Monday, October 21, 2013

Sixty Memorable Annotations

#23: Muldavanski - Pipkov, Bulgaria 1963


The interesting part is that White is not lost yet. By Rg8+ he still has an opportunity to save the game but in a more difficult way ... If you do not know the easy way, do not expect anything better the hard way.
[After another six moves] White resigned. He should not regret the loss of a half-point, since he did not deserve it anyway.  

Nikolay Minev, A Practical Guide to Rook Endgames (Russell Enterprises, 2004)

After a brief detour last week (Bring Your Good Times) we're back on the rook endings and the rather brutal message that comes right at the beginning of Minev's book. Today's theme: the question, 'what do we deserve?'

The move before our Bulgarians reached the diagram at the head of today's blog White could have played Ra3 with a straightforward draw but went to a8 instead. Black responded by moving his king to g3 threatening mate and suddenly White found himself in trouble.

As it was in Bulgaria 50 years ago, so it was in Torquay back in the summer. The pieces are all on different squares, but thematically the situation is identical to the Stephens - Balaji game which we've had on the blog a couple of times in recent few weeks (RRE: Principle Number One; BORP? XX).

Today we've got another example of a misplayed ending from the British Championships. Another two accomplished chessers who both have ratings much higher than mine and another result that could have been different with just a little bit of study.

We're going to see White lose a game that he could have saved. Does he deserve Minev's scolding, then? Should we regret the lost half-point if it happened to us? I think we shouldn't. 'We didn't deserve it' is a brutal conclusion to come to, but winning and losing is brutal, isn't it?

White to play

This is Collier-Anderson, from round 6 at Torquay. A couple of moves before White correctly exchanged his knight for a bishop to reach this position which is most definitely drawn with correct play. Unfortunately he's just about to throw the game away.

90 Rh4+?? Kf3, 91 Rh5 Re3+

White to play

Oh dear. After ... Re3+, though, the game is all but over. White's king moves and then Black will push his pawn over the halfway line - which is significant because it means White won't ever be able to get checking distance from the front. There certainly ain't none from the side so there's nothing to stop Black reaching Lucena and collecting his point. Which, as it happens, is exactly how the game finished.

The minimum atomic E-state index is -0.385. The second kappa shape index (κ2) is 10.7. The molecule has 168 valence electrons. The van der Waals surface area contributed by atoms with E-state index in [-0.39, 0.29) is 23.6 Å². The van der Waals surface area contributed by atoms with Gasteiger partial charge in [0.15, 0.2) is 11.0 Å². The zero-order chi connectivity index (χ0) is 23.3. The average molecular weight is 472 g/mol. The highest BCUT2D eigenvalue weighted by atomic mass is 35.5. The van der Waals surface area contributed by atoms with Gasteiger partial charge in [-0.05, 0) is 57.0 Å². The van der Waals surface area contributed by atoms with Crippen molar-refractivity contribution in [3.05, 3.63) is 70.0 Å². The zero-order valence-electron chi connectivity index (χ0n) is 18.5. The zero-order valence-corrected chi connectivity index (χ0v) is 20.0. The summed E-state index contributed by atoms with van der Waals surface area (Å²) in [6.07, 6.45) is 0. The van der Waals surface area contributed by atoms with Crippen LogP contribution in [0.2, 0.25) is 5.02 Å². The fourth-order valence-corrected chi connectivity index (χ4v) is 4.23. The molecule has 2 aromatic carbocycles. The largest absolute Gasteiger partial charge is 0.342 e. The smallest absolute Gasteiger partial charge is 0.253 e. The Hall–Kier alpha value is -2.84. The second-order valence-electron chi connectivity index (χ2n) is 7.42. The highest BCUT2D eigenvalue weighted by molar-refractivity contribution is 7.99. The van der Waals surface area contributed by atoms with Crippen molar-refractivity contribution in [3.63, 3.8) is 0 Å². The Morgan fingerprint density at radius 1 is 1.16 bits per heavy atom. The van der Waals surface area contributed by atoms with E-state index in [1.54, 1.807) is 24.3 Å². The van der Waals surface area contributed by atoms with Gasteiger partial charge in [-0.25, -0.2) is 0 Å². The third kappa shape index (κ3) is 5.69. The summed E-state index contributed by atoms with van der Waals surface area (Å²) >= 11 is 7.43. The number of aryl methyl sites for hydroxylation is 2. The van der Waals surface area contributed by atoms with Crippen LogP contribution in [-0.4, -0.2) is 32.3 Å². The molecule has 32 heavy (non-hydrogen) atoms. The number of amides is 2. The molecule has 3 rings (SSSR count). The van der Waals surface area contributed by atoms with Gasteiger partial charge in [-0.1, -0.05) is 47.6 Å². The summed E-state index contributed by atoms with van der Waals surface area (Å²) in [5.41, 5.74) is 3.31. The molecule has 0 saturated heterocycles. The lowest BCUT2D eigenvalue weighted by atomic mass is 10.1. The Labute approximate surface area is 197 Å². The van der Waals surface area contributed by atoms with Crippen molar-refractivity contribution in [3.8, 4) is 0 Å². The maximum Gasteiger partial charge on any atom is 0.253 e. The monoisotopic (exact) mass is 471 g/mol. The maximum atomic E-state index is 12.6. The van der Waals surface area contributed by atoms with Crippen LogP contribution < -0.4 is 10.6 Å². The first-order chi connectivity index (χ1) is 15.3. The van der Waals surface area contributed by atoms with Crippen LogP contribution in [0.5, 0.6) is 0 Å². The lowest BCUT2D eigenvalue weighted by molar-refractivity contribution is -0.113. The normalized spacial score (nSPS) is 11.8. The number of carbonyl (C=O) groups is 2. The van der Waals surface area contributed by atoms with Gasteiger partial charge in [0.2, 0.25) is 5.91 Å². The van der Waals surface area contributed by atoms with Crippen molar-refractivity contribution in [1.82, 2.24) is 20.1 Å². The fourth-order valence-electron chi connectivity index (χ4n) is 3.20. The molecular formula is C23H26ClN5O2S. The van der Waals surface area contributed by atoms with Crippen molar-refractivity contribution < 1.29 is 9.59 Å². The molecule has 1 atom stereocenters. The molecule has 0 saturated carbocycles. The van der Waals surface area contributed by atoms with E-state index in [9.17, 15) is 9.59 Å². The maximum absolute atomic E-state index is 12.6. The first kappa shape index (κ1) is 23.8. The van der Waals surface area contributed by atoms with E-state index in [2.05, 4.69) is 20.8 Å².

Possibly White missed the check, expecting instead 92 ... f4 (??), 93 Rh3+ Kg4, 94 Kxe4 Kxh3, 95 Kxf4. Easily done. Especially when you're down to increments and have already been playing for hours - as our man Collier probably was.

White was unlucky, then? Minev wouldn't think so. Nor, I feel, should we.

Aside from the fact that the position at move 90 is a theoretical ending (the 59th of de la Villa's 100 You Must Know), had White been thinking about checking distance he wouldn't have been trying to harass Black from the side in the first place. Instead he'd have noticed the three squares between his rook and his opponent's pawn and tried to make 90 Rf1+ work.

Check it with Nalimov and you'll find that in fact checking from the front is the only move that draws. Hard to find if you're on your own. Considerably less of a struggle if you've got some theory behind you.

Failing to consider the importance of checking distance at The Minev chess school

The usual disclaimers apply. Collier is no muppet. He finished the tournament on 4/10 (not playing in last round) and with a grade of 180 he must be in the top 5% of all chess players in the country. He was playing somebody rated 25 points above him and nearly got a draw.

Even so.

It's a harsh conclusion, but, whatever the specific circumstances happen to be, if we end up losing a game through lack of elementary rook endgame knowledge - or lack of ability to employ that knowledge when push has come to shove - then Minev's right.  We don't deserve the half-point in the first place.

Rook and pawn Index
Sixty Memorable Annotations Index


1 comment:

John Cox said...

Strangely enough, that ending from Minev is *exactly* the one I watched someone rated 211 lose at the 4NCL Rapidplay (the previous move having been Rb8??? allowing ....Kg3, rather than Rc3, stopping it. I had an idea it was still drawn, but as Minew rightly says, if you don't know the easy way, you ain't going to manage it the hard way.